MOSCOW, September 21 (RIA Novosti political commentator Peter Lavelle).
President Viktor Yushchenko's failure to have his nominee Yury Yekhanurov voted in as prime minister on Tuesday has plunged Ukraine into another round of political turmoil and instability. With parliamentary elections only six months away, Yushchenko now has no choice but to openly challenge former Prime Minister Yuliya Tymoshenko and her supporters for power if the Orange Revolution is to remain relevant.
The inability of Yekhanurov to garner enough votes in Ukraine's parliament to become prime minister is a major blow to Yushchenko's prestige and an indication that his political foes, particularly Tymoshenko, have already launched their March 2006 election campaigns. For the next six months, Yushchenko will be faced with numerous challenges to tame what is now a rebellious parliament without alienating his core supporters, including the West, and reaching out to former political foes.
The first challenge facing Yushchenko is to deal with the transfer of many presidential powers to parliament, including having the legislature elect the prime minister and form a cabinet. Slated to take effect at the start of next year, Tymoshenko and her followers are calling to have this transfer of powers brought forward to next month. Not only would this move help Tymoshenko solidify her power base in parliament before the parliamentary vote, but it could also conceivably deliver her back to the premiership before the election.
To head off Tymoshenko's bid, Yushchenko has two options. First, he will have to reach out to former political foes - former presidential candidate Viktor Yanukovych and former President Leonid Kuchma (as well as Russian leader Vladimir Putin, indirectly). Both are powerbrokers in the Russian-dominated east of Ukraine and Yushchenko needs their support to avoid the regional tensions that divided the country during last year's bitterly contested presidential elections. Second, for reasons of state and political stability, Yushchenko could dramatically backtrack on the transfer of presidential powers to parliament. Both options are fraught with risks. If not cautious enough, Yushchenko could alienate some of his core supporters in western Ukraine and open himself accusations from Western countries of "creeping authoritarianism."
The second challenge is Tymoshenko's political ambitions and her ability to spend lavishly on her campaign. Widely known to her critics as the "gas queen" after her tenure as deputy prime minister for energy, Tymoshenko's personal wealth is estimated at $1 billion. Not only is she a clever political operator, but she also has the financial punch to fund any opposition to Yushchenko.
There is an obvious, albeit very controversial, way for Yushchenko to deal with Tymoshenko - it is dubbed the "Putin-Khodorkovsky Option." Again, Yushchenko will have to be politically adroit to avoid the label of being called and "authoritarian" at home and deemed a disappointment in the West.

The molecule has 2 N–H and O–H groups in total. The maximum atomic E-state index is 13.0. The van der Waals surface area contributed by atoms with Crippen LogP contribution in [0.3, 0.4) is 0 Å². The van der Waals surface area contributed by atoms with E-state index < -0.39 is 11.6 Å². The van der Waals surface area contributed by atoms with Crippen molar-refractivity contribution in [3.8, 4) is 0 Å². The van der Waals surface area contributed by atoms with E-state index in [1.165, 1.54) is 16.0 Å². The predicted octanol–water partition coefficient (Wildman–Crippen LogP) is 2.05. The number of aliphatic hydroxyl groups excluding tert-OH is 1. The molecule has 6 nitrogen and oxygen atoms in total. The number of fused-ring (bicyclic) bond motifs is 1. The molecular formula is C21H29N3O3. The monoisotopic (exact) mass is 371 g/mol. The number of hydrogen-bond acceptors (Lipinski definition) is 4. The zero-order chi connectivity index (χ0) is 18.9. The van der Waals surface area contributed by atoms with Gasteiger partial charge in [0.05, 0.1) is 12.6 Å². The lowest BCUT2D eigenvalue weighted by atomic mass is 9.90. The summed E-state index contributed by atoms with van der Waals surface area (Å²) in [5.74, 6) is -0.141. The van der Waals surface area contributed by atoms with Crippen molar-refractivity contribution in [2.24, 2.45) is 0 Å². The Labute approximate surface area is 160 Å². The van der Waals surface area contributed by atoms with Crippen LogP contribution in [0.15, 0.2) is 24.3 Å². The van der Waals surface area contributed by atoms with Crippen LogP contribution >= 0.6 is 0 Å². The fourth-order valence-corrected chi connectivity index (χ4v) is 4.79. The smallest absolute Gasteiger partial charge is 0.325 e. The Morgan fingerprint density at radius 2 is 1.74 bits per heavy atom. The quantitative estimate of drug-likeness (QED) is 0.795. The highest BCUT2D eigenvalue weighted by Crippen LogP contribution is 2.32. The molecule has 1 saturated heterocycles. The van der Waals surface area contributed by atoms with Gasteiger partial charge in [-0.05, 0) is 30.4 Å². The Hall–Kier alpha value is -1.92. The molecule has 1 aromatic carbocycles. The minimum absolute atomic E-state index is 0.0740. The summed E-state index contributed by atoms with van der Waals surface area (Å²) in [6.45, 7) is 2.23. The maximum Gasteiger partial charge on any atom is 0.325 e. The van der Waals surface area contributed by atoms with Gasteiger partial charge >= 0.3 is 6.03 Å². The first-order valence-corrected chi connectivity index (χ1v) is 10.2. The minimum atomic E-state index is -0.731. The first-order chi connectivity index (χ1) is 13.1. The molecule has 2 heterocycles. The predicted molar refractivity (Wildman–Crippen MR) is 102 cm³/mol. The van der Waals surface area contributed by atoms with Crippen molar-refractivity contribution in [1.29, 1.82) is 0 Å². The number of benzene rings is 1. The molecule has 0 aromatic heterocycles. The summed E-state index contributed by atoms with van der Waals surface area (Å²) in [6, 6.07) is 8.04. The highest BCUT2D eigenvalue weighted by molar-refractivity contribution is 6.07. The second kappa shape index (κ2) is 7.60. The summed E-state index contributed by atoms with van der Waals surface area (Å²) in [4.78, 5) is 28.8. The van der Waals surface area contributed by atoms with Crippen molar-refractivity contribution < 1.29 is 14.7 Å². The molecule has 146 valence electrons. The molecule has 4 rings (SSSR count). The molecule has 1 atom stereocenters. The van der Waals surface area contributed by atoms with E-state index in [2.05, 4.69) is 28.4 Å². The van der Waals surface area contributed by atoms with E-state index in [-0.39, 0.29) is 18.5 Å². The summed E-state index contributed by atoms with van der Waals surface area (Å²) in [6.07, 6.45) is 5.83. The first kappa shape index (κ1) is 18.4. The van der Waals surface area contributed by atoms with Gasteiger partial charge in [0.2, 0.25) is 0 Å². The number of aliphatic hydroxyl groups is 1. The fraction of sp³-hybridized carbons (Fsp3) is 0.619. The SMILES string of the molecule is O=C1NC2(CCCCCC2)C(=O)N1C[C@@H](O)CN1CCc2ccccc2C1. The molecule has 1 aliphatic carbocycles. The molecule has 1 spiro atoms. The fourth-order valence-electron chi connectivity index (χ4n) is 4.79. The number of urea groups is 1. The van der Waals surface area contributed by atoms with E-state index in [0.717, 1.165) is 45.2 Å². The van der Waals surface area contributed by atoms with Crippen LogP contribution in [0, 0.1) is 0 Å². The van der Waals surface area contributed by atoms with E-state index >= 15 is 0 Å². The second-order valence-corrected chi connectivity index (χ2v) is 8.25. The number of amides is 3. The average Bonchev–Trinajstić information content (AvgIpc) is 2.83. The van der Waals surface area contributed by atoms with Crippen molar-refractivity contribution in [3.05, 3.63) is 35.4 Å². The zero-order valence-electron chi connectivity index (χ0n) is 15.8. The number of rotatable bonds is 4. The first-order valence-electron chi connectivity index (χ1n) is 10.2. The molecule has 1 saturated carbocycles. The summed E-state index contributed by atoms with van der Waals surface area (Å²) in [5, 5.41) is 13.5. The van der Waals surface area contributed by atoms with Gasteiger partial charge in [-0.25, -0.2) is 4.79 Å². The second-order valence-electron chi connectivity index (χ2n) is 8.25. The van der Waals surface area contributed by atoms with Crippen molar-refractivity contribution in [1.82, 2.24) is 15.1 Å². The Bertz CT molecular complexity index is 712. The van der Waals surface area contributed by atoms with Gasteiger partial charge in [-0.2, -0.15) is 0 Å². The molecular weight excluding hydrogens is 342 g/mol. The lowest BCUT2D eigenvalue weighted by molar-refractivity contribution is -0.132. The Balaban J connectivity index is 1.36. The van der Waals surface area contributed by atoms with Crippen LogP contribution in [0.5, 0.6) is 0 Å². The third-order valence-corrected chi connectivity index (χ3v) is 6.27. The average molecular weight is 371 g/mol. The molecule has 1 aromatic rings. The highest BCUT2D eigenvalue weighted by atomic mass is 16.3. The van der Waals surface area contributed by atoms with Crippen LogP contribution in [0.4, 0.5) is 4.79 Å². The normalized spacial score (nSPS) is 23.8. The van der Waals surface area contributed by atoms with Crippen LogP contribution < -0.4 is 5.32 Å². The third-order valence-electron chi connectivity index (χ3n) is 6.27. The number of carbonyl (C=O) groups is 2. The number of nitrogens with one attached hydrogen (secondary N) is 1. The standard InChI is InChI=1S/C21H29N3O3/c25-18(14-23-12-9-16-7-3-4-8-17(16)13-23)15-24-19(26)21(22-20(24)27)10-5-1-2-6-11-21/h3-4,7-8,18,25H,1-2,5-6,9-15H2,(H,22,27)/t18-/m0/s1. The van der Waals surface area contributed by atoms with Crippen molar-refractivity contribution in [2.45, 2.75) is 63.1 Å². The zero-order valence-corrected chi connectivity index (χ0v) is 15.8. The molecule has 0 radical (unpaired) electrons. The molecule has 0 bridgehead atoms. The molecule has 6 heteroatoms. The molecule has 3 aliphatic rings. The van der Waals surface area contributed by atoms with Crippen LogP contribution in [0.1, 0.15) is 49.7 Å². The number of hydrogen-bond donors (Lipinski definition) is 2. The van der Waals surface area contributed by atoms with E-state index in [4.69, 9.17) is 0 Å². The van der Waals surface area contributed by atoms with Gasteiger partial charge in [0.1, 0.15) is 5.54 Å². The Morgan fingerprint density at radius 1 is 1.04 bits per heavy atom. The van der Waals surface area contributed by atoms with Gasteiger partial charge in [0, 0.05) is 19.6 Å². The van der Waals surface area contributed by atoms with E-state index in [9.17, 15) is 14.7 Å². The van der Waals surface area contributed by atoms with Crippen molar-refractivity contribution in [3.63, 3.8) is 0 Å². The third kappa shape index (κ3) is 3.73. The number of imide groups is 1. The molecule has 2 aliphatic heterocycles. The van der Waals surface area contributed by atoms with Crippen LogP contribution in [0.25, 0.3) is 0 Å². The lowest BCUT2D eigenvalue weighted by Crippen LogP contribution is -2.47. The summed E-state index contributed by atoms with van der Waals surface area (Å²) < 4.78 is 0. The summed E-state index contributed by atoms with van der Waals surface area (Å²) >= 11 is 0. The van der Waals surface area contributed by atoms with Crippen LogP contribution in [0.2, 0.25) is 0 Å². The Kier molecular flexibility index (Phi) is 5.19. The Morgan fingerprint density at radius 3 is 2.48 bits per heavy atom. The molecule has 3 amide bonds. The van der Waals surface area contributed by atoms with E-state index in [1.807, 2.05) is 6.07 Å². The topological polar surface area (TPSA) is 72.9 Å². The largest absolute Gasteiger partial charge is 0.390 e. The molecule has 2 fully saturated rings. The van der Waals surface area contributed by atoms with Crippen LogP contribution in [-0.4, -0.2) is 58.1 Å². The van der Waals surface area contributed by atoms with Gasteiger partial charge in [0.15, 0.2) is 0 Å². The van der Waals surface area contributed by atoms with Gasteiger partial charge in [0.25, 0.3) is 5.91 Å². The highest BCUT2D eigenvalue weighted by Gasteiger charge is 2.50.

Proving claims of corruption against Tymoshenko would not be difficult - her insider dealings are the stuff of legend. Her attempts to "buy politics" today are no different from what Mikhail Khodorkovsky's during the 1990s. All Yushchenko has to do is release into the public domain a raft of compromising information about Tymoshenko's past business dealings and ask the prosecutors to investigate. The obvious risk for Yushchenko if he pursued this option would be the claim that he is using state apparatus against a political opponent. For this option to work, Yushchenko will have to convincingly explain that he will not allow the "privatization of politics" by any single individual, no matter how wealthy or known the person is.
Yushchenko's third challenge is the slowing economy in the wake of Tymoshenko's short tenure as prime minister. Falling steel prices, Tymoshenko's unpredictable and populist economic management, and confusion surrounding the review of past privatizations have witnessed GDP growth fall to 4% this year from last year's 12%. No politician likes to face the electorate with a controversial agenda when the economy is slowing.
Can Yushchenko save the Orange Revolution by reaching out to his former political arch-enemies and declare an "oligarch war" against Tymoshenko? There is hope to believe so. The most important reason the Orange Revolution has floundered is the lack of efforts to free the economy from the grip of oligarchs like Tymoshenko. The Orange Revolution's political breakthrough was not supported by a parallel breakthrough in the economy. This should be Yushchenko's primary objective. He will surely encounter claims of betraying the revolution and parroting the "authoritarianism" of Putin. If Yushchenko does not commit himself to this course, however, even the political achievement of the Orange Revolution will be in the balance.
The opinions expressed in this article are those of the author and do not necessarily represent the opinions of the editorial board.